Although I believe our free market economy is threatened by a government that has misunderstood its role and has overestimated its ability to deliver “happiness”, it seems to me that capitalism is also being threatened by two other elements—(a) those who consider themselves poor and/or disenfranchised, represented by “Wall Street Occupiers”  and (b) the financially successful who have forgotten their responsibilities, represented by “Wall Street.”  Both of these elements have a moral and legitimate place in a free society.  Nothing wrong with a public assembly and protest within the bounds of the law; and, it is not wrong to become financially successful if wealth is gotten ethically. But both rich and poor may possess virtues that can be perverted.

First, those who are poor and disenfranchised are prone to envy and covetousness which can lead to anger and a life of crime.  The Scriptures teach the importance of assisting the poor (Matthew 5:42; Luke 6:34-38), but assistance that is not aimed properly can be demoralizing.   In his debate with Jim Wallis, ArthurBrooks listed four kinds of assistance to the poor:  “immediate relief, reward for work, education, and an improved culture where people can talk honestly about moral issues like children born outside marriage.”  Notice the progression designed to rescue, encourage, and equip human beings so that they regain hope and aspiration to use their gifts and abilities.  History is filled with many accounts of men and women whose generous giving and mentoring have transformed poor, hopeless people into highly successful workers and leaders.   According to Ephesians 4:28, He who steals must steal no longer; but rather he must labor, performing with his own hands what is good, so that he will have something to share with one who has need.

Second, the financially successful also have proneness toward habits that threaten capitalism. For the successful Wall Street financier or CEO, what may have begun with a well disciplined self-interest can become perverted to a life ruled by greed.  The Bible condemns greed as sin-- a rebellion against God’s righteousness.  The tenth commandment states, You shall not covet… (Exodus 20: 17).   Jesus warns in Luke 12:15, Beware, and be on your guard against every form of greed; for not even when one has an abundance does his life consist of his possessions.  This is a warning to us all.  One preventive measure is to heed Philippians 2: 3-4:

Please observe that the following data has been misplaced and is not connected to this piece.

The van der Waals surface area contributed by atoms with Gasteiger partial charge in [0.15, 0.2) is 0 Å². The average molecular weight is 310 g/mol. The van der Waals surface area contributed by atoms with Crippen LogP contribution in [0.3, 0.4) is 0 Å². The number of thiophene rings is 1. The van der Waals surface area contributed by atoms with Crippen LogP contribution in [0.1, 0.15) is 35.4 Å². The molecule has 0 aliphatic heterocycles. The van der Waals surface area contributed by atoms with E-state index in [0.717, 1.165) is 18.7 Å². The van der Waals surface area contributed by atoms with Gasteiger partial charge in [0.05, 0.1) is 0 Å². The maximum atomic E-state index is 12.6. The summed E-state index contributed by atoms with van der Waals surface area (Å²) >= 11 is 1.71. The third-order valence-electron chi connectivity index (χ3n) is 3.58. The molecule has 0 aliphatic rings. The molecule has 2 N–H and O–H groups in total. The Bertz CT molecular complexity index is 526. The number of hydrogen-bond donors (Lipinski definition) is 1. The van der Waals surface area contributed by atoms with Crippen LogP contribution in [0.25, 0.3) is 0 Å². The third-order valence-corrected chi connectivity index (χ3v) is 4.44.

Do nothing from selfishness or empty conceit, but with humility of mind regard one another as more important than yourselves; do not merely look out for your own personal interests, but also for the interests of others.
Notice that the passage does not condemn “self-interest.”  In fact, self-interest is an essential quality for anyone to observe the Great Commandment stated by Jesus Christ in Matthew 22: 37-39 as You shall love the Lord your God…and …love your neighbor as yourself.    Without “self-love” which Jeff Gates, my colleague at Cedarville University defines as “the proper attitude and behavior toward self in the Christian life,” it is impossible to properly love God or my neighbor.  Therefore, a person transformed by Christ’s sacrificial and unconditional (agape) love is free and empowered to love God and others.  He or she enters into a stewardship of the love of God by recognizing that love originates from God and is given freely as a trust to share for His glory.  “Stewardship of love” expresses itself in a reciprocal love toward God, a healthy love of one’s self, and a love for our neighbor.  This love, or “charity” can overcome selfishness and greed which are contrary to the interests of our neighbor.